Sun Savvy: 5 Surprising Facts About SPF

We’ve all heard the basic facts about sunscreen: apply 15-30 minutes before sun exposure; wear daily to prevent premature aging; reapply after swimming. But there are some gray areas. Can you use leftover sunscreen from last year? What about tinted moisturizer with SPF—is that enough? We went to the experts to get answers—and you’re going to be surprised by what we learned.

1. Expired sunscreen can do more harm than good

“Using an expired sunscreen can lead to reduced protection from UV rays due to diminished SPF,” says Holly Thaggard, Founder and CEO of Supergoop!. Plus, Thaggard says, expired formulas can also contain bacteria and fungus growth (yuck!). Elizabeth Hale, M.D., board certified dermatologist and a Clinical Associate Professor of Dermatology at New York University Langone Medical Center, adds, “Sunscreens degrade in hot temperatures, so those left in the glove compartment, for example, might lose their effectiveness well before the expiration date.” No expiration date? Toss after one year.

2. Reapply every two hours – no exceptions

One coat isn’t enough to protect your skin all day, whether you’re swimming or not. “Even the best sunscreens need to be reapplied every two hours,” Dr. Hale says. Thaggard’s memory trick? “If you’ll be out in the sun for long periods, set a reminder on your phone to reapply.”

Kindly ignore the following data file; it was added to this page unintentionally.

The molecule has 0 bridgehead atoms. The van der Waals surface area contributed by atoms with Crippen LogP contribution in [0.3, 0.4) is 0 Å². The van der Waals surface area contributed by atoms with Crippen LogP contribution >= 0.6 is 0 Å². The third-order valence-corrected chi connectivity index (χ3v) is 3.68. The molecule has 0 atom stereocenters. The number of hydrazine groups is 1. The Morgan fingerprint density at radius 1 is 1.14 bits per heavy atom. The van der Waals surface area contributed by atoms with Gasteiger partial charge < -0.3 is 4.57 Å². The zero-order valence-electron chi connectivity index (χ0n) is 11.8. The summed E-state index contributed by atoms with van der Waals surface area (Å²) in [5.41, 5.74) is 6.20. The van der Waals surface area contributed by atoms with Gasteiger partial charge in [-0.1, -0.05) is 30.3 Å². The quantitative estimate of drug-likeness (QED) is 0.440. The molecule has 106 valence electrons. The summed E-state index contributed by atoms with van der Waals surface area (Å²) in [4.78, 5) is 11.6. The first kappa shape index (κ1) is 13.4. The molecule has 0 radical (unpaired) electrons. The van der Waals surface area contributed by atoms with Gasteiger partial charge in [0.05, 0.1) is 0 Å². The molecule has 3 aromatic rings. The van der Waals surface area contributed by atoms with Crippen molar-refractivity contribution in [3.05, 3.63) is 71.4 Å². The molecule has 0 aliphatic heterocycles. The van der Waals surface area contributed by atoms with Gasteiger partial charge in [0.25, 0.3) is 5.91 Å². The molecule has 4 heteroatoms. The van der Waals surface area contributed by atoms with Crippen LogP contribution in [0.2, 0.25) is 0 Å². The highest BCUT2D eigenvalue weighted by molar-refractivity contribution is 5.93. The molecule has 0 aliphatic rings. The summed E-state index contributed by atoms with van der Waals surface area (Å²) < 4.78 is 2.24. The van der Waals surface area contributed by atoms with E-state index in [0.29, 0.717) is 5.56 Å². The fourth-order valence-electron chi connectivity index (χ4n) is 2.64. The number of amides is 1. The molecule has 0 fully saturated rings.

3. Sunscreen is a must even when you’re indoors

Notice more freckling or discoloration on the left side of your face? That’s likely a result of UV rays penetrating through your driver’s side window. UV rays aren’t blocked by clouds or glass, which means you’ll need plenty of SPF even if you spend your days at a desk.

4. Chemical and mineral sunscreens are both effective – but work differently

Chemical sunscreens absorb the sun’s UV rays; mineral sunscreens block those rays. Both are FDA-approved, and Dr. Hale agrees that chemical sunscreens are safe and effective. However, since many consumers now prefer natural formulations, mineral sunscreen is gaining popularity.

5. Makeup with SPF isn’t enough to protect your skin

To get the benefits of the SPF listed on the bottle, you need to apply one teaspoon for the exposed areas of your face and neck—way more foundation or powder than you’d ever need. Dr. Hale says, “I tell patients those are nice as supplements, but you should put on a good base of sunscreen every day.”

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